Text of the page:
Wednesday, March 03, 2010

Learning to Pray (Second Midweek Lenten Devotion)

[This was shared this evening during the midweek Lenten devotional worship with the people of Saint Matthew Lutheran Church in Logan, Ohio.]

Matthew 26:36-46
Matthew 26:29
Luke 10:9

To focus our thoughts on the second and third petitions of the Lord’s Prayer—“Thy kingdom come, [and] Thy will be done on earth as it is in heaven”—I want to share two quotes from Jesus found in the Gospels.

First is Luke 10:9, where Jesus says, “The kingdom of God has come near to you.”

And second, Matthew 26:29, where, during the Last Supper, Jesus tells the disciples, “I will never again drink of this fruit of the vine until that day when I drink it new with you in My Father’s kingdom.”

These two statements from Jesus underscore the strange paradox in the New Testament’s discussion of “the kingdom of God.” A paradox, you know, is a situation that seems to be made up of two contradictory conditions. In the case of Jesus’ words about the kingdom of God—throughout the Gospels—the paradox is that God’s kingdom is already here (and we who belong to Christ are already in it), but it has not yet come. It’s already, but not yet.

The original Greek New Testament word that we translate as kingdom is basileia. It’s a less static or stationary word than our word, kingdom. It really means reign. You can be in the kingdom of God no matter where you live. And because of what Jesus has accomplished on the cross and in the empty tomb, the kingdom of God has already come to believers. The kingdom isn’t a physical place, then.

That, you know, was, partly, the mistaken idea Jesus’ first followers had. Lots of Old Testament prophecy had said that the Messiah or Yahweh—God Himself—was coming to the earth to establish the kingdom of God.*

Peter, James, John, and the rest believed that Jesus was the Messiah who would bring God's kingdom into the world and that's one of the reasons they were so devastated when Jesus was crucified. They had expected Jesus to be the Messiah who would overthrow the Romans and get rid of the fake royalty, the Herod family, and establish God’s kingdom on earth. They thought that the kingdom of God was a political or economic program.

When Jesus rose from the dead, their hopes of an earthly rule by God were revived. That’s why in the New Testament book of Acts we read about the disciples asking the risen Jesus, “Lord, is this the time when you will restore the kingdom to Israel?” It’s as though they’re telling Jesus, “Hey, that resurrection thing was a neat trick. But when are you really going to get down to business and enact the kingdom?”

We may be inclined to laugh at the disciples and say something like the kingdom of God is spiritual, not physical. But that’s not true either. Those who live in the kingdom of God are called—even commanded—by God to live in certain ways here and now. We’re to love God, love neighbors, seek justice, and believe in Jesus Christ. The already/not yet kingdom of God is meant to be more than some private, ill-defined spiritual interchange that happens inside of us. It’s meant to change the ways in which you and I live each day.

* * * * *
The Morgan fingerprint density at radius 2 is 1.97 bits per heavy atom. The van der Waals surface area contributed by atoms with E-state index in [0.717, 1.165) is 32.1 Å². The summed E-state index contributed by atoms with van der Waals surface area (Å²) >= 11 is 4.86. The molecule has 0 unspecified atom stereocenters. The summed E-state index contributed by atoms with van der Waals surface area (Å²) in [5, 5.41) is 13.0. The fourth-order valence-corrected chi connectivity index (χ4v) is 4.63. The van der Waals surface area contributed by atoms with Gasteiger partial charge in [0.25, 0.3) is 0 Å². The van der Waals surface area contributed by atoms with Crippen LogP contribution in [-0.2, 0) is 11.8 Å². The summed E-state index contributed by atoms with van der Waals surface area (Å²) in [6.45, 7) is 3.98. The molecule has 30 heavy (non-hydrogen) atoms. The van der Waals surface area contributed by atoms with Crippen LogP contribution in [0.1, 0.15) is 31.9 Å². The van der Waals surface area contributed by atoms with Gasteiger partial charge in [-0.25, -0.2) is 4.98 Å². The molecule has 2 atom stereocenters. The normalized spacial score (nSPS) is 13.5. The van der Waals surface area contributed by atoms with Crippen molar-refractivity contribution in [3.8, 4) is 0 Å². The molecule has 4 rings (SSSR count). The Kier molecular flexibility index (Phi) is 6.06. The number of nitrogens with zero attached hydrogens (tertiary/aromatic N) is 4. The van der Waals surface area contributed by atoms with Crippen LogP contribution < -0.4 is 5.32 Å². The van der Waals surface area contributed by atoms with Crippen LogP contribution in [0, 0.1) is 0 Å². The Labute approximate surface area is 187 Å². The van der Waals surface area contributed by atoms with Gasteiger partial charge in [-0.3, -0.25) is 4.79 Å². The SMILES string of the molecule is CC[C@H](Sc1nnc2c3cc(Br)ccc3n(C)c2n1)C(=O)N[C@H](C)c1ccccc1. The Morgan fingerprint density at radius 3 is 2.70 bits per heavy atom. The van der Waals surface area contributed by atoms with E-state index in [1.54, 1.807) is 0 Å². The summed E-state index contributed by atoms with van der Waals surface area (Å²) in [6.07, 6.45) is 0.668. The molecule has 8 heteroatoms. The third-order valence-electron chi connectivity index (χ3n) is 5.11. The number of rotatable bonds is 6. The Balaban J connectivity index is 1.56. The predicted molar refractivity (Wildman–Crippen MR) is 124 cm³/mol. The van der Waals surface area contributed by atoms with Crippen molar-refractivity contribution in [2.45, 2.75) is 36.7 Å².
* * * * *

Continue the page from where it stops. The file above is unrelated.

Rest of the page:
If we have any doubt about this, we simply need to look at how Jesus teaches us to pray in the second and third petitions of the Lord’s Prayer. “Your kingdom come, Your will be done on earth as it is in heaven.”** Jesus teaches us to pray that God will reign here on earth today as directly, as totally, and as completely as He reigns from His throne in heaven.

But here’s the really dangerous thing about these two petitions: We ask God our Father to reign over this clump of earth, over you and me. We are clumps of earth, by the way. The scientists say it. But the Bible said it first: Remember that when God made Adam, He did it by scooping up dirt from the ground and breathing life into him.

To say, “Thy kingdom come, Thy will be done on earth as it is in heaven” is to invite God, first of all, to reign over our lives. As Martin Luther puts it in The Small Catechism, “God’s kingdom comes indeed without our praying for it, but we ask in this prayer that it may come also to us.”

On the night of His arrest, Jesus prayed that the Father would create some other way to bring His kingdom into being than for Jesus to go through the cross. But then He prayed, “…yet not I want but what you want.” Not my will, but Thy will be done, in this lump of clay, on this piece of earth.

It’s a fine thing for us to think of neighbors, friends, and even enemies when we pray these two petitions. We want the kingdom of God to come to all people. We want everyone to come to believe in Jesus Christ as God and Savior and so become part of God’s kingdom. We want God to reign over our church, homes, communities, schools, government leaders, and so on. We should pray that God’s kingdom come and God’s will be done among these people and institutions, these clumps of earth.